MORE OF SOMETHING MORE,
a story about a salesman trying to establish himself,
a CEO scheming to buy out his father's influenceand the woman important to each
Lola McIntyre sat at the usual table waiting on the others as workers took their spots in the break room to empty paper bags and unseal plastic containers. She had observed the night-before preparation ritual in advance of a long morning commute, but the ham-and-cheese-on-white stayed in her oversized purse despite her growling stomach.
Once, at the point of reaching in, Bill had stepped inside the door and stood there in the black broad-shouldered tunic that sent a charge through her. He jerked his head and she excused herself to follow him. Though lunch turned out to be fast food eaten in the limo, it was the most romantic noontime she could remember since high school. In hope of prompting another lunchtime summons, she waited as long as possible.
Mailroom Joe dropped a wrinkled brown bag on the table and took a seat. His white ear buds were in place under stringy brown hair that touched his shoulders. Then Stockroom Bob came in, looking neat in checkered short-sleeved shirt that showed off his muscles. A Tupperware man, he placed a rectangular container and two small round ones before him, then nudged one into alignment. “Aren’t you eating?” he teased. She nodded, eyes fixed on the door. Then Bill entered and went over to sit.
“Driving Slade to the Palisades. Not much time.” He pulled an apple from his pocket and bit in. The statement from the tight-lipped chauffeur triggered questions and conversation about the CEO who was going to tour the mansion owned by an ally, where Dave Forester’s wedding would take place the following month. Joe mentioned the fancy hand-lettered envelopes that had passed through the mailroom. Lola averred they were the invitations then expressed excitement over who’d receive them, followed by depression for being excluded. “It’s a big event in the company. It's not right we don’t get to go.” She tossed her head and the charms on her bracelet jingled, though the blonde wave plastered to her face did not move.
“I’m going,” said the chauffeur who wasn’t the kind of guy to boast of such things. Lola blinked rapidly then began to plead. Joe seemed to wake from a slumber to watch something happen. Even Bob, who liked things and people in their proper place, displayed a kind of expectation. “You want to go? You’ll have to work.” He looked around the table. They were unanimous. “I’ll tell the caterer.” Lola shouted “Hooray!” to smiles all around.
Bill headed for the door, and she hurried after to push him into the hallway. She whispered, “I want to tell you: I’ve been to the condo.” She paused for effect but the face beneath the shaved head did not crack. “Helen asked me. It’s lovely! The view! The furniture! You should have taken me. Listen. Let’s go together. What do you say?”
“Helen lives there.” Before she could object, he added, “After work she doesn’t go to an apartment or anyplace else. She stays. When she goes out, she comes back.”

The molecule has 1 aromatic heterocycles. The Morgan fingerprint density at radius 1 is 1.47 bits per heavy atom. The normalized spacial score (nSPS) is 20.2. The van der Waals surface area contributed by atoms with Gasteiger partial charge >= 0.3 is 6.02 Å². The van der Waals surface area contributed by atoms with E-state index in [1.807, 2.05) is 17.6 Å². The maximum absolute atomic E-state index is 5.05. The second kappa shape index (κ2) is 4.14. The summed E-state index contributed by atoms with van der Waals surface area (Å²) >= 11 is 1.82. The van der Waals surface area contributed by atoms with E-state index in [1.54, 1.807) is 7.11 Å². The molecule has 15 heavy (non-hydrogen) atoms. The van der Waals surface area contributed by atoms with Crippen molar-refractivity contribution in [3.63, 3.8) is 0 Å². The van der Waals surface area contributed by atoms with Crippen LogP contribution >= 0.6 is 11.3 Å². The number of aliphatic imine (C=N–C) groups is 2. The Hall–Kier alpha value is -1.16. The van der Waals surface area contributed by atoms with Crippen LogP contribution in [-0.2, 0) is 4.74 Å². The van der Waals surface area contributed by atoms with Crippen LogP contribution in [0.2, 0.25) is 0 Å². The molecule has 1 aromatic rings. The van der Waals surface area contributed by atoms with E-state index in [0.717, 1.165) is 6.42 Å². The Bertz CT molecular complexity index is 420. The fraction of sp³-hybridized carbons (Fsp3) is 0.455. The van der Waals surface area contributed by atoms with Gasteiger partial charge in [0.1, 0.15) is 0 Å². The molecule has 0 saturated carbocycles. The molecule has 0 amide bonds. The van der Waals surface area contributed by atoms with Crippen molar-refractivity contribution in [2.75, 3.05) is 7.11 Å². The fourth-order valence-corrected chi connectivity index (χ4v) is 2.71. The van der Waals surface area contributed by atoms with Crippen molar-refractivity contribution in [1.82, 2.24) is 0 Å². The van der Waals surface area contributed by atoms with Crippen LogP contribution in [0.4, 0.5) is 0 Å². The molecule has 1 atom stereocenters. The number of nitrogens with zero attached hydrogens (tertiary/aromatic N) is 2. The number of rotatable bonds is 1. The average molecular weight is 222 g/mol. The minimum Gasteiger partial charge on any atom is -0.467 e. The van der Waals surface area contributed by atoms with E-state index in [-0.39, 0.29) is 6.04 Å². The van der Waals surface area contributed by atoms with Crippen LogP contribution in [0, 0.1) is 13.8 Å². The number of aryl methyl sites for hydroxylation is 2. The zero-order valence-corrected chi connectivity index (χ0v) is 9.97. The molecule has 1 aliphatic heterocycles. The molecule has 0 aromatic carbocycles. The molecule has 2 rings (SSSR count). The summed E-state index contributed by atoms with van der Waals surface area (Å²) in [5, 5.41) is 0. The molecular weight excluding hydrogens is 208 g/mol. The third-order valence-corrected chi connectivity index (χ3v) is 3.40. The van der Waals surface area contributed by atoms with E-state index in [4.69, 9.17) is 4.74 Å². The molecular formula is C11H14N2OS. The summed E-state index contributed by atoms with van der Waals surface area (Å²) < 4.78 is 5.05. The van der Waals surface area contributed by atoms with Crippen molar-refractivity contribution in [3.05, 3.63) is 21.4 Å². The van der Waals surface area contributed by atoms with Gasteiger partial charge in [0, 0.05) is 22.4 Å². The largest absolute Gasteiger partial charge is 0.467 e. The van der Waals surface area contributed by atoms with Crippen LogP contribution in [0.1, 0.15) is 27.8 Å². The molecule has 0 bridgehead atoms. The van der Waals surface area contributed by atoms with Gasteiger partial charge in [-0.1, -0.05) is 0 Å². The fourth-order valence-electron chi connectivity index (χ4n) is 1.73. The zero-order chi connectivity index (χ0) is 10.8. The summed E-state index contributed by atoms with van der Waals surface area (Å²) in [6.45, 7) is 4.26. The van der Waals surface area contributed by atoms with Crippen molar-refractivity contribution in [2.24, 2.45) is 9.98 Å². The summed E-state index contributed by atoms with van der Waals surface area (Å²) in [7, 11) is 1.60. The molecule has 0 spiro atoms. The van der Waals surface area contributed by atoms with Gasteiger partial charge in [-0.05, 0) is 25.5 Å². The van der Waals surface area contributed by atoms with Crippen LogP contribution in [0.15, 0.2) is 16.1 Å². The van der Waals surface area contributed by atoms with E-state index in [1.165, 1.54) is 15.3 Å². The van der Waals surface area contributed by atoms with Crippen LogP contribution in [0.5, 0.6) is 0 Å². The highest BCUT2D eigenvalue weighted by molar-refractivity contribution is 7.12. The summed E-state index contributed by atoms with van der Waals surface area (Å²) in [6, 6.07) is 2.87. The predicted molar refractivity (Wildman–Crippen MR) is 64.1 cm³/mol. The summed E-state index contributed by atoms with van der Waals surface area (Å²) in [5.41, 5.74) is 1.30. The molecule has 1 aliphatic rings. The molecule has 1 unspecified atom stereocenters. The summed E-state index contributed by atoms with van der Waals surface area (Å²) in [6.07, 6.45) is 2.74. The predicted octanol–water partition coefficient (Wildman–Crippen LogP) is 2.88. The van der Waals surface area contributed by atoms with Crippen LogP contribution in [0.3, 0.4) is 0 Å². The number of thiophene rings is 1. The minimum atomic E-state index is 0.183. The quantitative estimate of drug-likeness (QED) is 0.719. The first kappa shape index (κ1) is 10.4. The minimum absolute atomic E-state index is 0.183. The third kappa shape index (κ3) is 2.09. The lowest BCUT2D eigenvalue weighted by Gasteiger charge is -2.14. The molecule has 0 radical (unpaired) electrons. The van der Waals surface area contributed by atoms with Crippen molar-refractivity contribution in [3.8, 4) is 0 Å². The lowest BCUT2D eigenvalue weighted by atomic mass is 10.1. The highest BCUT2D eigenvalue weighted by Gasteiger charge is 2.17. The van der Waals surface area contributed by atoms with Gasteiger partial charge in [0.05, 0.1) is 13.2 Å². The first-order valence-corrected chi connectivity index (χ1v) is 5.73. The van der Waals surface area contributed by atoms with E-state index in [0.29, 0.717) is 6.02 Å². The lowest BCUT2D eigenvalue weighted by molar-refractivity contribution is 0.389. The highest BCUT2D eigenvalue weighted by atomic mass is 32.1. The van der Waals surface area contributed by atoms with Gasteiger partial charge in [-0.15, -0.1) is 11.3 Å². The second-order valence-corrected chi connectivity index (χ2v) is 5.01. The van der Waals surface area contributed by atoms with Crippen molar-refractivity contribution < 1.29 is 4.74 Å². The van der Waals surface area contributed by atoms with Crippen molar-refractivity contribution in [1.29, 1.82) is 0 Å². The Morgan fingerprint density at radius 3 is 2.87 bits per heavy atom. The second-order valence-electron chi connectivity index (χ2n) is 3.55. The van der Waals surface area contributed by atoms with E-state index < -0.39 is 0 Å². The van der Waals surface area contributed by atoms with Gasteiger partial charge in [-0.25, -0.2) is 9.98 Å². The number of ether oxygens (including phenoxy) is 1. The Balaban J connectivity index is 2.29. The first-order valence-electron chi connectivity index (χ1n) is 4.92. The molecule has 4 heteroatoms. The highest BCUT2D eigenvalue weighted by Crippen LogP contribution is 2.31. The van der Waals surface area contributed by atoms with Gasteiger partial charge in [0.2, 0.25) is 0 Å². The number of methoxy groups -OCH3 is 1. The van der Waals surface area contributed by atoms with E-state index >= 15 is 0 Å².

“You followed her?”
“I got to go.” He left her staring with mouth wide open like a dummy. She had thought to zing him; instead her mind raced to catch up: Slade buys the condo, transfers Helen. She must be---. She dates Atom, then he leaves because---. Bill is following so---.
As a storyteller, Lola strived for certain effects but right then wasn’t sure of the gist. Delighted to deliver pithy comments to elicit laughs, her subjects often were the same as on TV comedies. She favored stories that ended happy after frustrated desire, but wasn’t good at drama. With something of graver import, her voice croaked to a halt mid-sentence, forcing her audience to complete the thought. They believed she knew more than she was willing to say and she encouraged that belief.
Her mind drifted. A zero-minute commute, nice! Helen dreaded transferring to the condo, and now lives there. Funny, yes? Wanting to laugh, she felt something crawling up her back that she couldn’t quite scratch. She headed to her workstation. Good stories start as first drafts. She was wont to try hers out on Mimosa Liang, the co-worker in the next cubicle. Her recommendations were that they didn’t share the same friends, she tended to hone in on the consequences of things and had an easy-to-read face.
Petite with long black hair and dark eyes, Mimosa liked living on the happy side, so seeing Lola approach evoked a frown, and then as she listened her face expressed a holy sorrow. “The poor wife!” She wrung her hands as Lola hovered above her chair.
“At home with the kids, while he spends time with the other woman. That’s humiliating! No wonder we never see her, or else he keeps her away so she doesn’t find out. What would she do? The kids have priority, sure. I liked Helen but didn’t think she was that way. She’s too naïve, but he isn’t so sure about her if he’s having her followed. I could see her liking Atom. He must have been a threat. I don’t like this. It’s not pleasant. Somebody’s going to pay. Why are you telling me this?”
Signaling confidentiality with a finger to the lips, Lola retreated into her own cubicle with a better sense of inevitable crash and injury. She blushed thinking about workplace romances and her flirtation with Bill, but was thrilled more than cautioned, certain of being beyond the flack zone where she could watch harm-free.
The next chapter will be posted by September 4..
The characters and events in this story are fictitious and do not represent any living person or real event.